While assaults and batteries can be classified as Domestic Violence if they occur between family members or within a household (See Domestic Violence section), they can be charged as non domestic criminal offenses as well.
An Assault (under Florida Statute 784.011) requires proof of three elements:
A couple of important things to note about the assault statute: it requires specific intent or state of mind in the accused to cause the fear in the victim; if that state of mind cannot be proven then the accused cannot be convicted. The alleged victim’s fear must be well-founded. The accused must have the present ability to carry out on the threat – it cannot be a threat to do something off into the future.
A Battery (under Florida Statute 784.03), requires proof of two elements:
A Battery does not necessarily have to be a punch, kick or slap – it can anything from a push, to a poke, to the more obvious types of actions. Also, in the misdemeanor form, the “bodily harm” does not have be proven by visible injuries – it would be enough for an alleged victim to say, “He poked me with his finger and it hurt.” (If there are serious injuries involved, the battery can be upgraded to a felony or aggravated battery, which will be discussed below.)
A feature of both of these charges is that they can be proven with just the testimony of the alleged victim. That can be enough evidence to get a conviction – it is not required that physical evidence of an injury be shown, or that there be independent witnesses to the alleged crime. Obviously if there is evidence of physical injury and/or independent witnesses it makes for a stronger case, but it isn’t required.
The possible punishment for an assault is up to 60 days in jail, up to a $500.00 fine and court costs. As an alternative to jail a person could get up to 6 months of supervised probation. A Battery carries up to one year in jail, and up to a $1,000.00 fine and court costs; a person can get up to one year of probation as an alternative to jail.
The basic offense of assault or battery can be enhanced from misdemeanors to felonies.
In the case of an Assault, it can become an Aggravated Assault if the accused possessed a deadly weapon but did not have the intent to kill, or if the accused had the intent to commit a felony when the assault was committed. An Aggravated Assault is a third degree felony, punishable by up to 5 years in prison and up to a $10,000.00 fine. A person could get up to 5 years of probation as part of a sentence, either instead of incarceration, or in conjunction with it (a “split” sentence where a person could get some time followed by some probation). Note that if a gun is used in an Aggravated Assault, if convicted the accused would be looking at a 3 year minimum mandatory prison sentence – meaning that the person would serve a minimum of 3 years in prison, without any gain time eligibility.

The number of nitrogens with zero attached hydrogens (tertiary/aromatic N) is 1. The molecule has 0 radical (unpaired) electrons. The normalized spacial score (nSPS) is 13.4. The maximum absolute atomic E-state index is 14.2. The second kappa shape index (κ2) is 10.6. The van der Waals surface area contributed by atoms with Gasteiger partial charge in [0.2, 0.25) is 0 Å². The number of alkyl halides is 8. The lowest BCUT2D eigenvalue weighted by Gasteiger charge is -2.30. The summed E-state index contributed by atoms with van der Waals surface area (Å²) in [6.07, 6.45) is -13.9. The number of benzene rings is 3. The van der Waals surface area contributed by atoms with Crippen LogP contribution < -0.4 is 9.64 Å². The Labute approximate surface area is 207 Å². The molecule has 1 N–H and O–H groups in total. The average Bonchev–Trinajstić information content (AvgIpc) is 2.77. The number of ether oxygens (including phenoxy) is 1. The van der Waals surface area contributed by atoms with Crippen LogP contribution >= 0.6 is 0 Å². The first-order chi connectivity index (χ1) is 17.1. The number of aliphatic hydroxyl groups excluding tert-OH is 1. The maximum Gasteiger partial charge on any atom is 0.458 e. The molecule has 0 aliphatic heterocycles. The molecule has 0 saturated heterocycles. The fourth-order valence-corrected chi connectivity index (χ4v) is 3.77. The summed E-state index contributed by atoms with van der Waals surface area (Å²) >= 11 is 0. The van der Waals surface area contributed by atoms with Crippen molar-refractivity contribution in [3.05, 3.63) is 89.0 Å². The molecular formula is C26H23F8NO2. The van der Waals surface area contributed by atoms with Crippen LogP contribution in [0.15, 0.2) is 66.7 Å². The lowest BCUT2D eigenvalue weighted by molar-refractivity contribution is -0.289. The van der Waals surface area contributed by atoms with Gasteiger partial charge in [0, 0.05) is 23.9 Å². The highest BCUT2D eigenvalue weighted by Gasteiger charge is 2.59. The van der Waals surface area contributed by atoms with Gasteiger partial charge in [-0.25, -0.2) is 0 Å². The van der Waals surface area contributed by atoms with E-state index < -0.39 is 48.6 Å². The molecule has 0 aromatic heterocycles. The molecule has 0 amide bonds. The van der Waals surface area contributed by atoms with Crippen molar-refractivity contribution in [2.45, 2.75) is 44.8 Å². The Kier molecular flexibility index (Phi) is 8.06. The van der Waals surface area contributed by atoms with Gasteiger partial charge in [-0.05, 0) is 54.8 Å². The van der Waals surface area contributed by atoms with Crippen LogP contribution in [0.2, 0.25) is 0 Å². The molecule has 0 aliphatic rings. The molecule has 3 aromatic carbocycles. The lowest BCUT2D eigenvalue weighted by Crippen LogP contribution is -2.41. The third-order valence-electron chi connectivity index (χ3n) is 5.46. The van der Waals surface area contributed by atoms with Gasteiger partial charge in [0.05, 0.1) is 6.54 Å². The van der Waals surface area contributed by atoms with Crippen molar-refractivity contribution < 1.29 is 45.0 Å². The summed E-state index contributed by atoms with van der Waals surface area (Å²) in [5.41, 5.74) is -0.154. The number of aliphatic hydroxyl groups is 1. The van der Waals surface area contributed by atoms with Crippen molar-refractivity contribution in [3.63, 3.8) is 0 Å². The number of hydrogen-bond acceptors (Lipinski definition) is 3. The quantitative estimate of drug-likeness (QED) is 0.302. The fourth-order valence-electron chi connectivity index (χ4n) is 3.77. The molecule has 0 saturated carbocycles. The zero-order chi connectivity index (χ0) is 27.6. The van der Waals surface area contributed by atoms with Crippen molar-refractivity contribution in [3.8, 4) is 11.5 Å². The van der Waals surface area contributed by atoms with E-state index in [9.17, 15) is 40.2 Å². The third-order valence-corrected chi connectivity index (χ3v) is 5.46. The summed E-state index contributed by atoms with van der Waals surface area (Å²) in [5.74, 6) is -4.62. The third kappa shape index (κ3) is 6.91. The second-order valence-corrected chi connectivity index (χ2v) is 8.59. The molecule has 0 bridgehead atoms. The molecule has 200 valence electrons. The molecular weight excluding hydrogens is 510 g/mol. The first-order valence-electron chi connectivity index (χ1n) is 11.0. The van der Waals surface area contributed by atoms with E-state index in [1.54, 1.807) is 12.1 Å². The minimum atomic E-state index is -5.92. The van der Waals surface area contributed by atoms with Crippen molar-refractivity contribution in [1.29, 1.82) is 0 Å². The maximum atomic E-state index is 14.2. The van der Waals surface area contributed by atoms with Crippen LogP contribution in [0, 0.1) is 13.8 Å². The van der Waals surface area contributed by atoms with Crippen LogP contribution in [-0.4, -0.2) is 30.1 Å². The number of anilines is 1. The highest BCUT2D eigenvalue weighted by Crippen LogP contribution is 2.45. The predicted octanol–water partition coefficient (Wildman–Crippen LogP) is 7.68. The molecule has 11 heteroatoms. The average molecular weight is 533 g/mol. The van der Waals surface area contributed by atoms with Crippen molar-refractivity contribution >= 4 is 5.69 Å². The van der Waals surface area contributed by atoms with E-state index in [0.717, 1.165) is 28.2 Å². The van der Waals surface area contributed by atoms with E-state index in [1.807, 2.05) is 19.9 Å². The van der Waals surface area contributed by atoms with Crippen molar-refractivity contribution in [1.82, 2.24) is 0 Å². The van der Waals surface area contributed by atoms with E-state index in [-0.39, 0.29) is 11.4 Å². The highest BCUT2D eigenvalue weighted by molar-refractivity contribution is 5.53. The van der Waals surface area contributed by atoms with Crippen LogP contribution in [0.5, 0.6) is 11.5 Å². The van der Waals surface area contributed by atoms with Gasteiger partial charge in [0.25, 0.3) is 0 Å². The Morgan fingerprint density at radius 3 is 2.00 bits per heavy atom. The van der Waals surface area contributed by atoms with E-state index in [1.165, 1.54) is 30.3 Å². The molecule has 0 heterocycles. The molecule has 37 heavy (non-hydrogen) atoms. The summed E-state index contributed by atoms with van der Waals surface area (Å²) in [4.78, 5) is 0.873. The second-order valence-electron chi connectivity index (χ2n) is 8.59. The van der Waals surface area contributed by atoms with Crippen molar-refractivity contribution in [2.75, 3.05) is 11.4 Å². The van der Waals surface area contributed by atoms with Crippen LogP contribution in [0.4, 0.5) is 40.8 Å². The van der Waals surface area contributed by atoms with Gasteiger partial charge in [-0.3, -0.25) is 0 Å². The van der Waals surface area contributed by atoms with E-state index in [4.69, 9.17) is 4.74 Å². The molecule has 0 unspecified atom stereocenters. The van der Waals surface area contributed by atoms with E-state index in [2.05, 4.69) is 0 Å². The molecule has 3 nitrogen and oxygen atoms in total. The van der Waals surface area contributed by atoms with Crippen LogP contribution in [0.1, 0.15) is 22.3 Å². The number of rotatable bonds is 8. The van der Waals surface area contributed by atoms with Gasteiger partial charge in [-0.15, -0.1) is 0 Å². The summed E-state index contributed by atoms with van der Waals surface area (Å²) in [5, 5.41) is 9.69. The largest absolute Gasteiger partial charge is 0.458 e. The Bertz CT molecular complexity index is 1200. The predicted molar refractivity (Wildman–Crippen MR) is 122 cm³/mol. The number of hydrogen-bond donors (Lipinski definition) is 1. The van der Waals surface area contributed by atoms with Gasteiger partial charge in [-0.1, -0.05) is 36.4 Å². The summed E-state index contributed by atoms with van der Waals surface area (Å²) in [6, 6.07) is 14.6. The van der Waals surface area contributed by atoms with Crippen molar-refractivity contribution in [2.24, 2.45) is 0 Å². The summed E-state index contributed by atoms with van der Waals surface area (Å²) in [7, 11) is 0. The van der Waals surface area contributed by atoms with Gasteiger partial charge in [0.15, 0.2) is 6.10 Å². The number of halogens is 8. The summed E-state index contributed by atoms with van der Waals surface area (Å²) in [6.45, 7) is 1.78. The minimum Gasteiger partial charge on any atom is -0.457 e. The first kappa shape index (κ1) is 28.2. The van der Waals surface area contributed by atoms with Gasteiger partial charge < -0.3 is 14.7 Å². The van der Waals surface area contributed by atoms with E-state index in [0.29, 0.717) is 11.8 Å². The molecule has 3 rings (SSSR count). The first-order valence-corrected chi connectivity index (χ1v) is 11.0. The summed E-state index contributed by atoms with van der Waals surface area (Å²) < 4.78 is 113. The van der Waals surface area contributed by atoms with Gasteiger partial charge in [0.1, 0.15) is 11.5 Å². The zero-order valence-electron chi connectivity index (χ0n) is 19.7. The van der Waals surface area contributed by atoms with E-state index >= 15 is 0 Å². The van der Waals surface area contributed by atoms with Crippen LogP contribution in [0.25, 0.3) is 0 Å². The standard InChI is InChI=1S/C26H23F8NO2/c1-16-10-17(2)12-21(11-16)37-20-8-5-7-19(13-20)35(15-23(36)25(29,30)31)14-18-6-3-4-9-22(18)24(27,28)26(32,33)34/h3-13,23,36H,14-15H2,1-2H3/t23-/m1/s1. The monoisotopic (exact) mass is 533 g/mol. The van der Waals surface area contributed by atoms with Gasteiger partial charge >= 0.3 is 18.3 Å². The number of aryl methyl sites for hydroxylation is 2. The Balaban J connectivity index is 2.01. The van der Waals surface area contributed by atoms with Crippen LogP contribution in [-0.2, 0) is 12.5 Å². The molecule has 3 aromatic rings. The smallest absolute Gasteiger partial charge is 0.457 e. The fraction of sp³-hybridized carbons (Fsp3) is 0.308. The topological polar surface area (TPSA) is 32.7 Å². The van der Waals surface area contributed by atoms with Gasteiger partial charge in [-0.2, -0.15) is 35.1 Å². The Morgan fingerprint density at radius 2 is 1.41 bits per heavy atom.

The charge of Battery can be enhanced in a number of ways. A misdemeanor battery can become a “Felony Battery” if the accused has a prior conviction for battery, aggravated battery or felony battery, and they commit a second or subsequent battery. A “Felony Battery” is a 3rd degree felony, punishable as described above in the Aggravated Assault paragraph.
Other Battery enhancements from a misdemeanor to a third degree felony:
A Battery becomes an Aggravated Battery when:
Aggravated Battery is a second degree felony, punishable by up to 15 years in prison, up to a $10,000.00 fine; up to 15 years of probation is also a possibility with this offense. If the deadly weapon used is a firearm, the accused is subject to a ten year minimum mandatory prison sentence.
Assault and Batteries can be misdemeanors for which one can face jail or probation, but can be enhanced up to serious felonies which, in cases involving the use of a firearm, can result in significant minimum mandatory prison sentences. Also, even misdemeanors can be used to enhance a future misdemeanor into a felony offense. It is crucial when charged with these offenses, whether misdemeanor or felony, to engage the assistance of an experienced criminal defense attorney. David P. Hill has handled hundreds of assault and battery charges over his twenty year career as a criminal defense lawyer in Orlando, Florida. Self –defense and defense of others are valid defenses in these cases that David P. Hill has successfully utilized in the past. While the facts can vary widely from case to case, he has successfully gotten charges dropped or reduced prior to trial, through legal motions and/or negotiations with the prosecutor. If the cases were not resolved prior to trial, David P. Hill has successfully litigated these types of cases at trial resulting in acquittals. Whichever direction is the right one to take your case in, David P. Hill has experience in how it should be handled. Call assault defense lawyer David P. Hill today to talk about your case at (407) 648-0006, email him or fill out the online form. David P. Hill will contact you as soon as possible.
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